BookArtsLA, a new, nonprofit organization devoted to bringing the beauty of printing, binding and collecting artists’ and other hand made books to the public, has opened in Los Angeles. Its studio is located at 11720 Washington Place in westside area of Mar Vista. Our 1600 square foot space houses letterpresses, a bindery and workspace for up to 20 students. In our first few months we have offered classes in beginning and intermediate bookbinding, paste paper making, and have had guest lecturers Karen Hanmer and Rhiannon Alpers .
Rhiannon returns this weekend on June 13-14 to teach there different box forms to store books in. Over the summer, we will be presenting our popular paste paper making class and our One Day – Eight Books, an introduction to bookbinding structures. Michael Burke will be coming to teach a very special medieval binding. I will be teaching a one day introductory class in letterpress in July.
To learn more, visit their website BookArtsLA, and if you live in LA, do support them. If you can, please support this new and exciting venture in bookarts.
This year’s card (see next post) was not so much about printing as to remember a good friend. Phil was a general contractor and friend who helped me on technical issues with my presses. He would also devise any number of equipment that I dreamed up and had to have. We had many good times trying to figure out the solution to a problem. He also built a paper drying box for me, would put the die jacket on the press and alter tools, equipment and machines to my needs.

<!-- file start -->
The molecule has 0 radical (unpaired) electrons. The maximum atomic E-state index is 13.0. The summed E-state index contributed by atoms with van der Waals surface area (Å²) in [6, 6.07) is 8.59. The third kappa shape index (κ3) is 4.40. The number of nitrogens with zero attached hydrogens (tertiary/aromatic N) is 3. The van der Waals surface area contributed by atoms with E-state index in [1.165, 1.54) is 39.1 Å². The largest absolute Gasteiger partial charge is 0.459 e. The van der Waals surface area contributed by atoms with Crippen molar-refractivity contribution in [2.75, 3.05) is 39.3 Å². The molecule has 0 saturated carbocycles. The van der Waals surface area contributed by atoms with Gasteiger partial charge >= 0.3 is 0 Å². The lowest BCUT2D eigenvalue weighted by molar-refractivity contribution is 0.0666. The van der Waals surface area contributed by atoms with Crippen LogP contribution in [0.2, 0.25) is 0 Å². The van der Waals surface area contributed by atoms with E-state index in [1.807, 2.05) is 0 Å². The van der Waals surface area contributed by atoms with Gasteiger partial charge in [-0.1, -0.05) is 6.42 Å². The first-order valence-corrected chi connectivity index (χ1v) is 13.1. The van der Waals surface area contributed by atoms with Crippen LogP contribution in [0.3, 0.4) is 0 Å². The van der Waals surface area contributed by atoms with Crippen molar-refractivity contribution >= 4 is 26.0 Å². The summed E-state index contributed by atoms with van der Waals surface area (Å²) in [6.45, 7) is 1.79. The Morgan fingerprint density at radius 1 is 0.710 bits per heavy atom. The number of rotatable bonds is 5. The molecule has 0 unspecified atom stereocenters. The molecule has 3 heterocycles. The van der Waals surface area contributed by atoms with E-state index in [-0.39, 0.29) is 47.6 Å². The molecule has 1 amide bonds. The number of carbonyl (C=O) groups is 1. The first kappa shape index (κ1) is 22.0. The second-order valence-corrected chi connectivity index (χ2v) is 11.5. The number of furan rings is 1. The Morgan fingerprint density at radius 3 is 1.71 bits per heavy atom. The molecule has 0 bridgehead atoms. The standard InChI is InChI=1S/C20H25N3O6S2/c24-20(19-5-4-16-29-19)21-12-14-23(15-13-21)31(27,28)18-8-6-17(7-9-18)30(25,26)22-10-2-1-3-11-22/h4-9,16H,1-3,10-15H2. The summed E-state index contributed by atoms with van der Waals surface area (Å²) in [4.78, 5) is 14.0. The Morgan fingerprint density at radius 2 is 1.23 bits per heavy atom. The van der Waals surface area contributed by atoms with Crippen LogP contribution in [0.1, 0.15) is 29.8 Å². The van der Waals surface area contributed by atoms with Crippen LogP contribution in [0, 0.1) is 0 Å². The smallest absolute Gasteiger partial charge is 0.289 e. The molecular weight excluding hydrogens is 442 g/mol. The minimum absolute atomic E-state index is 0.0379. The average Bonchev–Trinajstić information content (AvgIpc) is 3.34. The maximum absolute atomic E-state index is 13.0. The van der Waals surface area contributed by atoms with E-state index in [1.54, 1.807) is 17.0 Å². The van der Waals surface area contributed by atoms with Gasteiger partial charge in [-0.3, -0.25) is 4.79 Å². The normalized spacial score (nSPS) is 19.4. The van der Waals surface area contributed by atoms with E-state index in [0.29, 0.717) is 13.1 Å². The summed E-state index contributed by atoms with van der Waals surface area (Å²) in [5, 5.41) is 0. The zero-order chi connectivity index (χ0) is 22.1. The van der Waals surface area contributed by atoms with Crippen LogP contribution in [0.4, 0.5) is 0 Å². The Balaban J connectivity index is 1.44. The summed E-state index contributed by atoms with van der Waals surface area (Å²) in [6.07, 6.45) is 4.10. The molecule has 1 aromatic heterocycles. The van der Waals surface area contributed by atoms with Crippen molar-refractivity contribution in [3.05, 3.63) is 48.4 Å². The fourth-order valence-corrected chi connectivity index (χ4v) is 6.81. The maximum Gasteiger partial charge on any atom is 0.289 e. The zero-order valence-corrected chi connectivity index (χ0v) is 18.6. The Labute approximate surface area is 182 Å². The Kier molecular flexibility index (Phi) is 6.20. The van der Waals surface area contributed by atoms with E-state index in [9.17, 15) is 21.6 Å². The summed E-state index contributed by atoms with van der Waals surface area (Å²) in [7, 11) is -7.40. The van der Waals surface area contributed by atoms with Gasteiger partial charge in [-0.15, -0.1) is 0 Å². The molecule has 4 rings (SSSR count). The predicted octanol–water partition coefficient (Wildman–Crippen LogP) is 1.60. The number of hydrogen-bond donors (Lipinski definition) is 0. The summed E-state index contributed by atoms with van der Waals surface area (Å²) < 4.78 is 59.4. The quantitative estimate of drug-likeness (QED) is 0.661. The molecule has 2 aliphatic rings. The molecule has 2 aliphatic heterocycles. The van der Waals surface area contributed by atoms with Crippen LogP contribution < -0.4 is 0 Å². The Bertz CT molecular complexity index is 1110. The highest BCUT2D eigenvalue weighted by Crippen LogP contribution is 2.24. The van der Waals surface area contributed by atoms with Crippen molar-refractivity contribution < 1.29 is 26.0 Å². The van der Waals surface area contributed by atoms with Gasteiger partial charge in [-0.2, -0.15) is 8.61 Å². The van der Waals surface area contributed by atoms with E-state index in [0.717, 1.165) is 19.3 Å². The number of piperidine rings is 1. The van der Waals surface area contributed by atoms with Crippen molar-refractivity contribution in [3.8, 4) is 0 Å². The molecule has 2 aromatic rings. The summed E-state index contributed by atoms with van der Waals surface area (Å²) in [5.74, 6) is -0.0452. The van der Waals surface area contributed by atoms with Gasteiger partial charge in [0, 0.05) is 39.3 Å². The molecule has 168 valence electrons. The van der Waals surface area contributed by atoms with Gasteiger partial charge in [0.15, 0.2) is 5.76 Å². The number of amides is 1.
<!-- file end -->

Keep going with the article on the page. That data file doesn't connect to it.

So maybe it was fitting that my Albion would quit on me while I was printing this year’s card. The leather straps that pull the bed under the platen finally gave out (we estimate they were around eighty years old). It should have been no problem to repair except there was no Phil. And no manual for a 100 year old press.
I consulted the books I had, including Gabriel Rummonds, Printing on the Iron Handpress. He gave a good solution but it didn’t work for me. I needed leather of a certain strength and thickness. I called my decorator, who rarely says no to me, and she called around.